Why did you decide to put on the DIY World Championships?
We wanted to celebrate the spirit of DIY where people are building their own fun, and go to your not-so-typical public spots. We wanted to get people to understand that you can throw your own jam, and make it happen. You don’t need a corporate sponsor, you don’t need a big skatepark or dirt jumping spot. You can do whatever you want.
The mid-Atlantic U.S. region seems to have quite a few DIY spots.
Gnarrboro, the Lost Bowl, and The Slab are all spots that are built and maintained by dudes from our generation. Until recent years, there weren’t skateparks in a lot of communities. These kinds of spots popped up out of necessity; there were no other options to ride. This is a product of that kind of scenario. There are regions that are famous for their public spaces for riding or skating. Where these spots are, they are in the cut, and riders and skaters took it upon themselves to make their own fun.
Why did you choose those three spots?
Because we either helped work on them, or our friends, the people who we ride with when traveling, made them. I think this is the first BMX event at The Slab.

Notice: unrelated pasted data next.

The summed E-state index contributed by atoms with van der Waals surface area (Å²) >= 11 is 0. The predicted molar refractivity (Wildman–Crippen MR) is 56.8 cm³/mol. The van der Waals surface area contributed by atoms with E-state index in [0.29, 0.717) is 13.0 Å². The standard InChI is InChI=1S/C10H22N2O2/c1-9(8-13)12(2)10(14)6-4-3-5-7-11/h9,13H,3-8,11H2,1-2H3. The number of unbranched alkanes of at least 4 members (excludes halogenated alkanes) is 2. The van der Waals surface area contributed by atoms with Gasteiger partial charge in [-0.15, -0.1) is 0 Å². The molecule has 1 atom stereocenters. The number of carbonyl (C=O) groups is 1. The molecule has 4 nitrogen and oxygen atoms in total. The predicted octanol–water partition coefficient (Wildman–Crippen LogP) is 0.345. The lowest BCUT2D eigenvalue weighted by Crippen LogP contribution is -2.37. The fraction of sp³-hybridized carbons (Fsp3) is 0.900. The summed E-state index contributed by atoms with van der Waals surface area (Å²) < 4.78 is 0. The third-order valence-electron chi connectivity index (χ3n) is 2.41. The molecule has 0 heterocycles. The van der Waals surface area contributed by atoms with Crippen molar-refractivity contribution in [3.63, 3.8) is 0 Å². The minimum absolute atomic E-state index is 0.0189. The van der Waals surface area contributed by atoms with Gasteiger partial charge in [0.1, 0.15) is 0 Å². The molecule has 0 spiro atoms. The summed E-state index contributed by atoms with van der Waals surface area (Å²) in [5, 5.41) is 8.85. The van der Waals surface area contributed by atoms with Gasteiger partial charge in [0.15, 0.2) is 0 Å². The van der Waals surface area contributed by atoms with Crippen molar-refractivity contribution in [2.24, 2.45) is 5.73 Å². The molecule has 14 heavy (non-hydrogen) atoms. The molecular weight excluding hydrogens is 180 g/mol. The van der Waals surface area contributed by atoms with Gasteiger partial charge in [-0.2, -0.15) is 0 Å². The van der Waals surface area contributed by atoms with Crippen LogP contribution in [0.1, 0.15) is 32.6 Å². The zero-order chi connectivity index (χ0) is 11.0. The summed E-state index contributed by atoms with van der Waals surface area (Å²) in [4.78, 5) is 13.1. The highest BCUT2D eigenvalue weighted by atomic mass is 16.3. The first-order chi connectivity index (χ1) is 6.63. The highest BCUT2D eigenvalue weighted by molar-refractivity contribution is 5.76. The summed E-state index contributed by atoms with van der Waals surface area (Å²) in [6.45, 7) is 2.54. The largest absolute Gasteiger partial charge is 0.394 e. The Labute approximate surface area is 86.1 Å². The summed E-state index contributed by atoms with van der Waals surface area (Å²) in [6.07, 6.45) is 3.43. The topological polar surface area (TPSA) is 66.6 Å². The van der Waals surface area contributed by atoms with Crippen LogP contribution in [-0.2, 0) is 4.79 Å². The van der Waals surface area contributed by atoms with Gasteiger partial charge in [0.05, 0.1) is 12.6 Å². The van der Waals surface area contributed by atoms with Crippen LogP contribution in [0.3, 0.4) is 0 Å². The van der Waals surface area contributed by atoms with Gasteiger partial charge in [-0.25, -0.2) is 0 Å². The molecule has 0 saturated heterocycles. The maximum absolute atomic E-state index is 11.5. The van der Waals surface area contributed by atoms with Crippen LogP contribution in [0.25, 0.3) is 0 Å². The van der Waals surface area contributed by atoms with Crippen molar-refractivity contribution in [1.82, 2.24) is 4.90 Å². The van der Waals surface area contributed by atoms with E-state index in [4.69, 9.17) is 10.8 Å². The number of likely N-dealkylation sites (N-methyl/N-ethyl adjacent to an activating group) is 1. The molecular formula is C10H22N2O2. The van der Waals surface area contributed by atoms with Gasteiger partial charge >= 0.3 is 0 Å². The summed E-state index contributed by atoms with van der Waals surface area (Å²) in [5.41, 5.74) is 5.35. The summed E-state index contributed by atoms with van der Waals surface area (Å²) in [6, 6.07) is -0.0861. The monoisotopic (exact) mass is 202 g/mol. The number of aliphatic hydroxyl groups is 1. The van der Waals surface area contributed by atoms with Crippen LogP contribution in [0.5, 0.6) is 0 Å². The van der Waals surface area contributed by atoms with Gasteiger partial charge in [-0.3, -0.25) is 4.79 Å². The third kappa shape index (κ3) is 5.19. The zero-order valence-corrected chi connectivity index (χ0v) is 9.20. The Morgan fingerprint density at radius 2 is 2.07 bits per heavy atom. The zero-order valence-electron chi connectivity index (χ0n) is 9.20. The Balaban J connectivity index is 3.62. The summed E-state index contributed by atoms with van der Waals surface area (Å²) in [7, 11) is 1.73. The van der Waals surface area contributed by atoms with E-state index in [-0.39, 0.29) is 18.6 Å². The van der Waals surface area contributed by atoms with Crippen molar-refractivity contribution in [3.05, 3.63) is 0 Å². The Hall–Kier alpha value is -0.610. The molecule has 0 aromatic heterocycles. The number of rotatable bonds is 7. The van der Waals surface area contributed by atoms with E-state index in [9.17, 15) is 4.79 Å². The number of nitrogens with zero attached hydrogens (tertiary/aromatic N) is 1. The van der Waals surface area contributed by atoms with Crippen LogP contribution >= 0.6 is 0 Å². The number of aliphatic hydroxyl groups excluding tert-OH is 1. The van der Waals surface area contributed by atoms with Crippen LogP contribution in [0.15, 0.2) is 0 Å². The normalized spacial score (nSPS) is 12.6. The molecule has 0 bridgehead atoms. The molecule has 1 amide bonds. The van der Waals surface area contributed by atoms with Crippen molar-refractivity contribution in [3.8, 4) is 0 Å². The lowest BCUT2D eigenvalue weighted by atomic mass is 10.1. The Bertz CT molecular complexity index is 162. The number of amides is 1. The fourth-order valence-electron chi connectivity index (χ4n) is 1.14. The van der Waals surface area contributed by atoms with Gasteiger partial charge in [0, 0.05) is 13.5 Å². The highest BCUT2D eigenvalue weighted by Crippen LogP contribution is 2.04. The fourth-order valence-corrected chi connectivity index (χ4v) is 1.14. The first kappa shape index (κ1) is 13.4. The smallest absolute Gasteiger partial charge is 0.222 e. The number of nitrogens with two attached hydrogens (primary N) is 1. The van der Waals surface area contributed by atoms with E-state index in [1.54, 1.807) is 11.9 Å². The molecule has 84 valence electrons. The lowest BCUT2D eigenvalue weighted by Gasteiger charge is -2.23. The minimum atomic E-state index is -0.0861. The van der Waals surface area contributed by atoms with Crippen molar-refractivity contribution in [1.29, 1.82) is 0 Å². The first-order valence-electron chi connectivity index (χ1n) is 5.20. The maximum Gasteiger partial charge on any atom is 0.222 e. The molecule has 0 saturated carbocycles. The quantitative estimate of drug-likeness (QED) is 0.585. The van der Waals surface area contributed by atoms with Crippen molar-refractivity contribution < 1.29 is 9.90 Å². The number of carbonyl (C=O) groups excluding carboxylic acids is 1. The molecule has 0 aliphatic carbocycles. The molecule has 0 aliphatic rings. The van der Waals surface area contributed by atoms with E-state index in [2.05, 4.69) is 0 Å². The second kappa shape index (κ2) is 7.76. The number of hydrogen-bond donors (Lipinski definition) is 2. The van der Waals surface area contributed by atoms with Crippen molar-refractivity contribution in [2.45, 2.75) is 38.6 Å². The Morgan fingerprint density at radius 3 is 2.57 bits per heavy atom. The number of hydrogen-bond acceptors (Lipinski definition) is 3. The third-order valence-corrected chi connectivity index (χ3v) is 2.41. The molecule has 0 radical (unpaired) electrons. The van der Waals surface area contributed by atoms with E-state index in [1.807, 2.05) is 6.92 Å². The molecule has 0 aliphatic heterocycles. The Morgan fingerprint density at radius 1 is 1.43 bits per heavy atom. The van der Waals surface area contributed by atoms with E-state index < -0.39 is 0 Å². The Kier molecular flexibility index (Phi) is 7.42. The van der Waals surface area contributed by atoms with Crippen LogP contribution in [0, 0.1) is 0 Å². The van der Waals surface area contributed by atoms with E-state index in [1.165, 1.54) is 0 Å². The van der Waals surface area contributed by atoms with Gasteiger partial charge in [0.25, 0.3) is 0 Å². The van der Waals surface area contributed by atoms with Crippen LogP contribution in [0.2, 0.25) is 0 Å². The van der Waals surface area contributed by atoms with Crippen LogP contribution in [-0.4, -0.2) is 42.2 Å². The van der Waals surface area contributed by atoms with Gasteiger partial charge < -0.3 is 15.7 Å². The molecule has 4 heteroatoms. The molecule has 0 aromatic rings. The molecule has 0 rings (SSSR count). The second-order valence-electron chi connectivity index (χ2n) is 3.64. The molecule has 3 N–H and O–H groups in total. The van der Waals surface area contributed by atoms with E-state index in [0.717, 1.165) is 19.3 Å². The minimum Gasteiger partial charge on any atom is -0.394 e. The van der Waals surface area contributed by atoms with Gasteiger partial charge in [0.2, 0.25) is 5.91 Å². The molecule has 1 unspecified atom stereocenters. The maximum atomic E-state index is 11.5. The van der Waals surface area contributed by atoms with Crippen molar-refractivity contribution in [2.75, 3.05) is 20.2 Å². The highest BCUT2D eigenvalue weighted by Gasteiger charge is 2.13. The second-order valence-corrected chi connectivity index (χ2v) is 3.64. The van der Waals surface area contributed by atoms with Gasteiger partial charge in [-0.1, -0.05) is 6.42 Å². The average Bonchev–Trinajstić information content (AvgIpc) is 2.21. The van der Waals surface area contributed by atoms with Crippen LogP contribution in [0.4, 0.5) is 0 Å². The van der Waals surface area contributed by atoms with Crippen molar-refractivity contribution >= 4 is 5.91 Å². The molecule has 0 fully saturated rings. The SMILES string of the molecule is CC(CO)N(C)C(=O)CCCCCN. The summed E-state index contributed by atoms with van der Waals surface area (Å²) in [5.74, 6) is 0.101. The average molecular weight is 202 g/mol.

I think there is a lot of separation between skaters and riders. BMXers have a long history building their own jumps, and skaters have a long history with building concrete. Wooden ramps were the norm back in the day. On the East Coast, winter destroys them. Skaters kind of took the ball and ran with doing concrete. For us, we were lucky to get involved with some skaters that were building some stuff; we actually helped build parts of the Lost Bowl. As a result, it opened up access for us to be able to ride there, where in a lot of cases BMXers aren’t involved with some of the projects, be it their local parks or people building DIY spots, and they wonder why bikes aren’t welcome. If you’re not involved in the process, then you’re not going to be involved in the sessions. Making shit from the ground up is awesome; that’s the essence of BMX for me and the riders I hang out with, whether it’s building the bikes at FBM or the spots that we’ve ridden our whole lives. The Slab dudes would come to the Lost Bowl to camp out at Pat’s house and skate. We ended up becoming friends, and coming here on FBM tours. Having something cool, and sharing something is cool. We ended up meeting the dudes at Back Alley Bikes in Carrboro, North Carolina, and the built something that looks like we would have made, and we instantly became friends. On FBM tours, we meet people, and we’re all like-minded on how we approach things. The real-time interactions enriches the whole community. More people do cool shit, and BMX gets more fun.